Chinese Grammar Wiki: it’s a print book now!

23 Aug 2017

It’s hard to believe I’ve been working on converting the Chinese Grammar Wiki ebook into a print book for almost a year, but the work is finally done! You can buy the new print version on Amazon. It’s a hefty 2.2 pounds, and has 400 pages. And that’s just beginner and elementary (A1-A2)!

Chinese Grammar Wiki Print Book Stack

My staff and I were so happy to finally launch the print book that we promptly threw a party over it.

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It was going to be a thick book no matter what, so I made sure we didn’t skimp on font size (the Chinese and pinyin fonts are a decent size), line height, or margins. The margins are quite generous. This is a book that you can take some serious notes in, if you are that type of learner.

One of the greatest things about this book, for me, is that the Chinese Grammar Wiki is still there, online and free, continuously updated. Students love it. But for anyone who can afford to support this ongoing project of ours, having an offline version (ebook or print) can be seriously useful.

Special thanks to the always inspiring Dr. David Moser for writing the Foreword, and my tireless content editor Chen Shishuang.

All friends of the Chinese Grammar Wiki: please help spread the word! We’re already working hard on the next book (I’d say it’s 75% done), and we need the support.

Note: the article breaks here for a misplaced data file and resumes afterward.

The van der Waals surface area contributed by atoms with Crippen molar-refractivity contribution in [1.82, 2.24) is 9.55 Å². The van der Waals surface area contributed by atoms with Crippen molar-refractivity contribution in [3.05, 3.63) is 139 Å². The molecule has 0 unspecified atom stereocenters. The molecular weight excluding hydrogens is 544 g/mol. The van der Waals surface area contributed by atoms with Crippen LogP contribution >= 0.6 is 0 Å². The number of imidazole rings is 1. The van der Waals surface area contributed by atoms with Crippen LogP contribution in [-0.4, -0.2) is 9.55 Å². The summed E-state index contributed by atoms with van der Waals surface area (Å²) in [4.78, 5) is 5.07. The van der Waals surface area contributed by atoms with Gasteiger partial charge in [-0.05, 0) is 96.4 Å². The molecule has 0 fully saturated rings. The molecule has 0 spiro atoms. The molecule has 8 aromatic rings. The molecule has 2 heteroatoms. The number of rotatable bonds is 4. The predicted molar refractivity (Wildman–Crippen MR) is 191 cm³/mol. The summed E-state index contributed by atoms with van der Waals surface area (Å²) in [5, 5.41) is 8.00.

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John Pasden

John is a Shanghai-based linguist and entrepreneur, founder of AllSet Learning.

Comments

  1. Congratulations!

    Have you considered recording the example sentences? It would be a great way to create an extensive “Graded Sentence Deck” that one could use to practice listening comprehension and vocalization while pursuing full coverage of the grammar structures. It is a resource I would value and purchase if made available.

    I know of a few resources out there that provide something “kind of sort of almost” along those lines. One is focussed on vocabulary coverage through the lense of HSK levels, I don’t know that grammar was given much thought and it isn’t explained. The other also lacks explicit grammar explanations has not been vetted by an instructor of chinese (to my knowledge). I consider both to be worthwhile despite the described limitations. That said, I believe the corpus of your work could be the foundation for an extremely useful bank of recorded audio.

    • Thank you, Sean!

      You’re not the first person to suggest this, and I agree that it’s a good idea. But until recently, all of those sample sentences were quite frequently getting edited, deleted, and added to. Now, A1-A2 are fairly stable, but B1’s are getting lots of edits.

      You make good points, and the wisdom is not lost on me. All I can say for now is, “stay tuned!”

  2. Will we see a C1 and C2 version in the foreseeable future? Even after ten years of study I’ve yet to master these irregular grammar patterns.

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